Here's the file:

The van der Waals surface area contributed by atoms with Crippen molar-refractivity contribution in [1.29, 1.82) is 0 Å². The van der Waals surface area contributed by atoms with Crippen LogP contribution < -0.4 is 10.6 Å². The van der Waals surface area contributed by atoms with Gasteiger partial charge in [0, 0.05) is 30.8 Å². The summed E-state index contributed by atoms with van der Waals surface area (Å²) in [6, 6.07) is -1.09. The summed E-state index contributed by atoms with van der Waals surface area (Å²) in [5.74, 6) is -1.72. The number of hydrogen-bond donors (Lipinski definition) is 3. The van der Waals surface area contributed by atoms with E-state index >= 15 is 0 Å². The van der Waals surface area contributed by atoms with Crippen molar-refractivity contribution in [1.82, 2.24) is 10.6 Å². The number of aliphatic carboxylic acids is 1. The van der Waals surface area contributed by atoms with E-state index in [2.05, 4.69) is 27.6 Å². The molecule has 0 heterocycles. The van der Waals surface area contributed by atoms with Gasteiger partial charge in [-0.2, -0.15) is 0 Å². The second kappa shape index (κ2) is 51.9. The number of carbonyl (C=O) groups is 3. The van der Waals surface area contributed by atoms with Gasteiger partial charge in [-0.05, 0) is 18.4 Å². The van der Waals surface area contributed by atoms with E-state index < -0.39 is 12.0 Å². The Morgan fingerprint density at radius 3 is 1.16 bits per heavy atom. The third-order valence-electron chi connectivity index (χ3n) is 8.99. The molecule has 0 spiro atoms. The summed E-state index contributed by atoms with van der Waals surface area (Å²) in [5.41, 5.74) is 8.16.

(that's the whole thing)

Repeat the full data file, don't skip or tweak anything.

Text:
The van der Waals surface area contributed by atoms with Crippen molar-refractivity contribution in [1.29, 1.82) is 0 Å². The van der Waals surface area contributed by atoms with Crippen LogP contribution < -0.4 is 10.6 Å². The van der Waals surface area contributed by atoms with Gasteiger partial charge in [0, 0.05) is 30.8 Å². The summed E-state index contributed by atoms with van der Waals surface area (Å²) in [6, 6.07) is -1.09. The summed E-state index contributed by atoms with van der Waals surface area (Å²) in [5.74, 6) is -1.72. The number of hydrogen-bond donors (Lipinski definition) is 3. The van der Waals surface area contributed by atoms with E-state index >= 15 is 0 Å². The van der Waals surface area contributed by atoms with Crippen molar-refractivity contribution in [1.82, 2.24) is 10.6 Å². The number of aliphatic carboxylic acids is 1. The van der Waals surface area contributed by atoms with E-state index in [2.05, 4.69) is 27.6 Å². The molecule has 0 heterocycles. The van der Waals surface area contributed by atoms with Gasteiger partial charge in [-0.2, -0.15) is 0 Å². The second kappa shape index (κ2) is 51.9. The number of carbonyl (C=O) groups is 3. The van der Waals surface area contributed by atoms with Gasteiger partial charge in [-0.05, 0) is 18.4 Å². The van der Waals surface area contributed by atoms with E-state index < -0.39 is 12.0 Å². The Morgan fingerprint density at radius 3 is 1.16 bits per heavy atom. The third-order valence-electron chi connectivity index (χ3n) is 8.99. The molecule has 0 spiro atoms. The summed E-state index contributed by atoms with van der Waals surface area (Å²) in [5.41, 5.74) is 8.16.